Bonnaroo breaks the bank. The near-$200 ticket begins a financial plunder of the pocket, and an eventual $1,000 weekend (or relinquishing of first-born rights) becomes reality for some festivalgoers. So with prices ascending each year, the budget-minded scope for fests on the cheap.
And, for some reason, the lower the price, the higher the oddity factor. This seems especially true for events dedicated to the animal kingdom.
Rodent aficionados can demonstrate that there’s more to life than cheese at the American Fancy Rat and Mouse Annual Show in Hacienda Heights, Calif. Those desiring to numb their private areas can participate in the International Camel Races in Virginia City, Nev., and anyone hankering to fling excrement can enter the World Cow Chip Throwing Contest in Beaver, Okla.
But if cross-country travel is another unnecessary expense, one can venture down to Saluda, N.C., on July 7 for a free (yes, that’s free) glimpse of the 44th Annual Coon Dog Day Celebration.
If hordes of Plott hounds chasing rabid raccoons down a street come to mind, trash the thought. There is a nightly hunt (which is part of a world qualifying event for the 2007 World Finals in Indiana) that spans two days—but the ringtails are only treed.
“No one is trying to hurt a raccoon,” declares festival organizer Monica Pace, a Saluda native. “It’s a hunt and the dogs chase them because that’s what they’re bred to do. If a PETA person came, they wouldn’t see any animals being injured.”
The bigger attraction is the Saturday parade, various vendors, all-day music until midnight, a 5-K run, a T-shirt contest, and a world-qualifying benefit bench show for dogs.
“Our bench show is a big attraction,” says Ronnie Mace, who runs the Central Carolina Benefit Coon Hunter’s Association. “It shows how athletic the dogs are, the structure of their body, and if they meet the breed standards. They’re competing for a show medal. It’s a signature series show. It’s the biggest thing that people see.
“The hunting part,” continues Mace, “a lot of the folks don’t get to see.”
Mace’s Association is huge benefactor of the bench show.
“Coon hunters will give more than any hunters out there. I don’t care who they are,” he asserts. “We give money to St. Jude’s, cancer benefits. We give away $25,000 a year to different charities.” (Recipients this year will include local cancer victim Vickie Hill.)
Proceeds aside, Mace shies from the bench competition in favor of the two-night hunt.
“The show is a different competition from the hunt,” he explains. “These show dogs, a lot of them live in the house. The dogs that hunt, they’re the ones behind the house. The hunting dogs are actually more valuable. These show dogs are world class, though. They’re shaped for winning shows anywhere they go.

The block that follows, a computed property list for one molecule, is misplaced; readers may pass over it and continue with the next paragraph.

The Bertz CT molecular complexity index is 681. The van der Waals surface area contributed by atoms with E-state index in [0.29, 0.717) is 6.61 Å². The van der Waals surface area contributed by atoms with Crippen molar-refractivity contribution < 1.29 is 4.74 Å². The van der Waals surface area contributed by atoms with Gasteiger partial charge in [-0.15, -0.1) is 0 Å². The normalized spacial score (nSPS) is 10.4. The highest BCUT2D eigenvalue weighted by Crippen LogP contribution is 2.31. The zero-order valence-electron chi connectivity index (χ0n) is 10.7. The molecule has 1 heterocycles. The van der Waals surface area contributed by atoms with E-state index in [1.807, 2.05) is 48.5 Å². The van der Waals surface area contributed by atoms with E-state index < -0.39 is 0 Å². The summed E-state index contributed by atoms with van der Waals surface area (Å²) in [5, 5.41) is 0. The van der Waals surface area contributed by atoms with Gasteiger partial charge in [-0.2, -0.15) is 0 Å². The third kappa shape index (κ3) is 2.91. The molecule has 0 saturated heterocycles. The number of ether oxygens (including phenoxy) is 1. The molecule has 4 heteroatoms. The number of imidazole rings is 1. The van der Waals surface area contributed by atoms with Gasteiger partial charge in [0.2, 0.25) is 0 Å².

“I don’t put my dogs in the show,” he’s quick to add. “My dogs hunt.”
His coon dog of choice is a Treeing Walker. Sometimes mistaken for large beagles, Walkers are identified through bicolor and tricolor markings. Considered excellent pets as well as agile hunters, Walkers are known to climb or stand upon a tree to hold the prey for their owner.
The event’s treeing tradition began in 1963 with a picnic to celebrate the end of raccoon-hunting season. Since then, the festival has adapted. As raccoon hunting became less of a lifestyle (as the desire for pelts and meat waned), Coon Dog Day started exhibiting traits of other festivals, like live music and vendors peddling a miscellany of artsy wares.
“Basically, [Coon Dog Day] is popular because of the arts and crafts they got up in the town,” says Mace. “I would love to say it’s about the dog hunt, but pretty much it’s not.”
The hunt is also overshadowed by the parade, which relies on being rule-free.
“[It’s] all over the place,” says organizer Pace. “It lasts about an hour-and-a-half. We don’t have a registration for it. You show up, they line you up, and you go. People drive tractors, motorcycles, kids ride their four-wheelers…”
Like Santa’s signature entry at a Christmas parade, a fake raccoon graces the last float.
“They won’t let us do a live raccoon anymore,” says Pace. “PETA put a stop to it about 10 years ago. They didn’t want the raccoon up there because the dogs were barking, and it got scared.”
The human ear, however, reacts warmly to the hounds’ baying. It’s a trademark sound of the festival, with various howls competing with the stage music on Saturday. Furthermore, the strangeness of the event slips away, since most everybody loves to put their four-legged companion on a pedestal.
“I guess I’ve never thought of [Coon Dog Day] as being odd,” says Pace. “I grew up with it. It’s been going on as long as I can remember. Everyone that brings their dogs here loves their dogs. They dress them up in bandanas; some of them even have cowboy hats.
“People adore their dogs, and they’re bringing them out to enjoy the day with them.”
[Freelance writer Hunter Pope is based in Asheville.]
The 44th Annual Coon Dog Day happens “all day” Saturday, July 7, on Main Street in Saluda (about 35 minutes south of Asheville, off I-26). The parade starts at 11 a.m. Music and square dancing run till midnight. Free to the public; entry fees apply for owners whose dogs participate in the bench show (1 p.m.), treeing contest (3 p.m.) and night hunt (7 p.m.). 749-2581.